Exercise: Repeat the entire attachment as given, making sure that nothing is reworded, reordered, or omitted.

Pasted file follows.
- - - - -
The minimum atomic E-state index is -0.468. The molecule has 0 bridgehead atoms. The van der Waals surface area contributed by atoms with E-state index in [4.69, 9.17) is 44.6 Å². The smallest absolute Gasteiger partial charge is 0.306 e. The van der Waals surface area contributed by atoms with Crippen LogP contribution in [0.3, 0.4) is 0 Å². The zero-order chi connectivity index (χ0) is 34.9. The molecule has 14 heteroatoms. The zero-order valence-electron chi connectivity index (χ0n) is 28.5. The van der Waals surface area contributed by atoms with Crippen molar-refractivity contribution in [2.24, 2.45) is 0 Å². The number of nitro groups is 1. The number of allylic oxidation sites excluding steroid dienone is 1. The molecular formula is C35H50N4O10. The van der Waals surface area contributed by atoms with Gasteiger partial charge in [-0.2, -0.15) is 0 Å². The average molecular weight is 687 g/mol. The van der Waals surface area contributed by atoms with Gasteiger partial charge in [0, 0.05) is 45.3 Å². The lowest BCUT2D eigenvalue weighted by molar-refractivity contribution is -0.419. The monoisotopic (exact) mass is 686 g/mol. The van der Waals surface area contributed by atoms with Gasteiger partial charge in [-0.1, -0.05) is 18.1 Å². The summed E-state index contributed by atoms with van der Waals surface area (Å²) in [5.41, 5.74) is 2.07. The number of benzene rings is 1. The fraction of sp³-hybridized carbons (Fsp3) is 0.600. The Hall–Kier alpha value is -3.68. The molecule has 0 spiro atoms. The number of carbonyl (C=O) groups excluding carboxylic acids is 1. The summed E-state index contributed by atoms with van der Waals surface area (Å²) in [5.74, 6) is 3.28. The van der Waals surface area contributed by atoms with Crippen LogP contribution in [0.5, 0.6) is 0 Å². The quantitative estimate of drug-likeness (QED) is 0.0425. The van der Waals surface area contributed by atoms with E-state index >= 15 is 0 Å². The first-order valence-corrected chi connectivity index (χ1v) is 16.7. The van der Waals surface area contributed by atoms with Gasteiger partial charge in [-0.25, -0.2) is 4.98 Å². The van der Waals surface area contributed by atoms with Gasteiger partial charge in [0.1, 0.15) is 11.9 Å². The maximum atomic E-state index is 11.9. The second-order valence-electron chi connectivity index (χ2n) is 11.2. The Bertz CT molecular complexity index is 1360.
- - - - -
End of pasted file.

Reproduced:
The minimum atomic E-state index is -0.468. The molecule has 0 bridgehead atoms. The van der Waals surface area contributed by atoms with E-state index in [4.69, 9.17) is 44.6 Å². The smallest absolute Gasteiger partial charge is 0.306 e. The van der Waals surface area contributed by atoms with Crippen LogP contribution in [0.3, 0.4) is 0 Å². The zero-order chi connectivity index (χ0) is 34.9. The molecule has 14 heteroatoms. The zero-order valence-electron chi connectivity index (χ0n) is 28.5. The van der Waals surface area contributed by atoms with Crippen molar-refractivity contribution in [2.24, 2.45) is 0 Å². The number of nitro groups is 1. The number of allylic oxidation sites excluding steroid dienone is 1. The molecular formula is C35H50N4O10. The van der Waals surface area contributed by atoms with Gasteiger partial charge in [-0.2, -0.15) is 0 Å². The average molecular weight is 687 g/mol. The van der Waals surface area contributed by atoms with Gasteiger partial charge in [0, 0.05) is 45.3 Å². The lowest BCUT2D eigenvalue weighted by molar-refractivity contribution is -0.419. The monoisotopic (exact) mass is 686 g/mol. The van der Waals surface area contributed by atoms with Gasteiger partial charge in [-0.1, -0.05) is 18.1 Å². The summed E-state index contributed by atoms with van der Waals surface area (Å²) in [5.41, 5.74) is 2.07. The number of benzene rings is 1. The fraction of sp³-hybridized carbons (Fsp3) is 0.600. The Hall–Kier alpha value is -3.68. The molecule has 0 spiro atoms. The number of carbonyl (C=O) groups excluding carboxylic acids is 1. The summed E-state index contributed by atoms with van der Waals surface area (Å²) in [5.74, 6) is 3.28. The van der Waals surface area contributed by atoms with Crippen LogP contribution in [0.5, 0.6) is 0 Å². The quantitative estimate of drug-likeness (QED) is 0.0425. The van der Waals surface area contributed by atoms with E-state index >= 15 is 0 Å². The first-order valence-corrected chi connectivity index (χ1v) is 16.7. The van der Waals surface area contributed by atoms with Gasteiger partial charge in [-0.25, -0.2) is 4.98 Å². The van der Waals surface area contributed by atoms with Gasteiger partial charge in [0.1, 0.15) is 11.9 Å². The maximum atomic E-state index is 11.9. The second-order valence-electron chi connectivity index (χ2n) is 11.2. The Bertz CT molecular complexity index is 1360.